The officer looked down. 'Iron without, certainly'. He glanced around, disinterestedly. 'Looks mainly like he was meat and blood, within.' Another dead Iron Warrior couldn't be mourned. Not here. Not now. Deep underground, the Officia Monstrosa had not seen daylight for a long time – not that there was any to be found on the scorched surface.
By the accounts of the fragmented reports – by necessity, gathered from psychic spore by their Byblios – the surface was apocalyptic. The seas had boiled. The land, always hard, had become rad-scorched and haunted by the strange beings of the between-veil. It was constantly tormented by tectonic shifts, as though the bones of Old Earth were trying to shake off its monstrous children. Billions, if not trillions, were dead, displaced, or had been driven insane.
'Within. Without. All over the sarding place.' the other Iron Warrior's tone was flat, measured. 'Another dead eidikos. We're dangerously close to statistical failure, Cjarn.' The officer whipped around, bristling, his fingers playing on his axes.
'You will remember your place, legionary,' he barked. 'I couldn't give two steaming shits whether I confront the Old Stone with the Warmaster's Legions gathered at my back, or crawl at him single-handed and bare-arsed. As long as one of us lives to place one solid cut on that stone-faced, black-hearted monster, we continue. Dorn is going to rot in a cage.'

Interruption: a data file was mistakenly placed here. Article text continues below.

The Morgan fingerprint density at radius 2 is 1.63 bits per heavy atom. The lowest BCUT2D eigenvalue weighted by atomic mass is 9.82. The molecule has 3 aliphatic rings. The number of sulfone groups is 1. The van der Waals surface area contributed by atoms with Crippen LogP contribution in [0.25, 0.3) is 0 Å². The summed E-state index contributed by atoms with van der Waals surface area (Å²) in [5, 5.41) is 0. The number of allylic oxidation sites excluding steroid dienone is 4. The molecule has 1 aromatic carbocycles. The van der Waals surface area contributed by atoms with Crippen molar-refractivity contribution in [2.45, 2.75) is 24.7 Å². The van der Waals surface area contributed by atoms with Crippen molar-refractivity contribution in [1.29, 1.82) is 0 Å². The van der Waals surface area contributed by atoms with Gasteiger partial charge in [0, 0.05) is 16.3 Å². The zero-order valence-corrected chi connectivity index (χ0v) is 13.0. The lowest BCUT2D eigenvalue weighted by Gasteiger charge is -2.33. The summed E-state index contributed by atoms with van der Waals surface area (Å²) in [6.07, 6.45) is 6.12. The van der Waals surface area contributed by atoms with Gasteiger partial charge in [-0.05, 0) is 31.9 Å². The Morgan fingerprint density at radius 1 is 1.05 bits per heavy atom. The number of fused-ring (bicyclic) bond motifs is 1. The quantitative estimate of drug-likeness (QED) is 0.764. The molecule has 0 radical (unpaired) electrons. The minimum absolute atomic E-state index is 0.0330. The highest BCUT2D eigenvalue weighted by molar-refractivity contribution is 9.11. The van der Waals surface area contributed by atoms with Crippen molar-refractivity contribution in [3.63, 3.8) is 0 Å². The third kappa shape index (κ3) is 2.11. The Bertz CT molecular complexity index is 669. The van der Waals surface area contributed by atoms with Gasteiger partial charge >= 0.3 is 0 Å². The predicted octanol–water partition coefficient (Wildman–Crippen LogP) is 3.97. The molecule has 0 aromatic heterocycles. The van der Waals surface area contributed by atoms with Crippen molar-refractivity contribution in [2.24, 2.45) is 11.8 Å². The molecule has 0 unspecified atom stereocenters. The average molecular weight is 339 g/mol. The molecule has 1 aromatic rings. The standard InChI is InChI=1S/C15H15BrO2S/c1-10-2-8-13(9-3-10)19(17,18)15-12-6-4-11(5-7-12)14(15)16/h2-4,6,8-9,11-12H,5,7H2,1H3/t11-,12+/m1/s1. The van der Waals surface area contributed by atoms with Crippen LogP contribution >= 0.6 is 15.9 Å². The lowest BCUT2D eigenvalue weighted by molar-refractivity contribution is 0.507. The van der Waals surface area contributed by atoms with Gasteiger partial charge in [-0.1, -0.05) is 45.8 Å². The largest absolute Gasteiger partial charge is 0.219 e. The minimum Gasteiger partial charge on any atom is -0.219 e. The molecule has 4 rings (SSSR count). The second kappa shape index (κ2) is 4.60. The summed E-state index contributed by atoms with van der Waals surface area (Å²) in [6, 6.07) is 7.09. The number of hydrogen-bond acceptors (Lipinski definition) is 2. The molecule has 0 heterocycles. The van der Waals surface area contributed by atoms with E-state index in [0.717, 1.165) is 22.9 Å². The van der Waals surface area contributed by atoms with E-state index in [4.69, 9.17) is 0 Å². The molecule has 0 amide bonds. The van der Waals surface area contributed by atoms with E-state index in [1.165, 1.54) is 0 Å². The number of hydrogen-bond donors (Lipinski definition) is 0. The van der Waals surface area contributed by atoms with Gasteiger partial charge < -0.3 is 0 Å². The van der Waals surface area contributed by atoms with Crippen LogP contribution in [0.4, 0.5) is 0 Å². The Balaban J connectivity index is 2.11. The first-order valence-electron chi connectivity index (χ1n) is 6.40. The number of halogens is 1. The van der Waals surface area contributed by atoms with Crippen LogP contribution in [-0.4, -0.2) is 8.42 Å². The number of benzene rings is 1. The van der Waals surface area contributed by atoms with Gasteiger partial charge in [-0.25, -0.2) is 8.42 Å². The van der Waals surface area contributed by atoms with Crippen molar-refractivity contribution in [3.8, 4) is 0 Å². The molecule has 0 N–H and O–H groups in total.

The two stood facing for a moment, slits in their blank faceplates giving each other nothing. After a moment, the legionary bowed his head.
'We'll need Charisto's gun.' He said, without rancour. Cjarn nodded, and the legionary bent to salvage what he could from the dead Iron Warrior.
They no longer observed the rituals of obscuring the honour marks. Honour was becoming a foreign concept in this war.
+ Markings of the Officia Monstrosa +
+ Metallic schemes can suffer from looking a bit dull, or even unfinished; and so adding some eye-catching details is important. Compare the two figures below:
+ Both are finished to the same degree, but the first includes yellow markings around the faceplate along with a bright blue glare from the cycloptic eye lens. As a result, he's a more satisfying figure to look at. The other is very anonymous – useful if that's the effect you're going for, but certainly not great for a standalone or centrepiece figure. +
+ In terms of an army, sometimes it's good to have anonymous background models – think of them as the frame which serves to bring the viewer's eye to the models you're most proud of. That said, they should still receive attention – the armour of the second figure above still includes a level of tonal variation and detail; simply not as much as the other. +
|Details like the yellow band on the pauldron and hazard markings |
on the boltgun can break up and enliven muted schemes.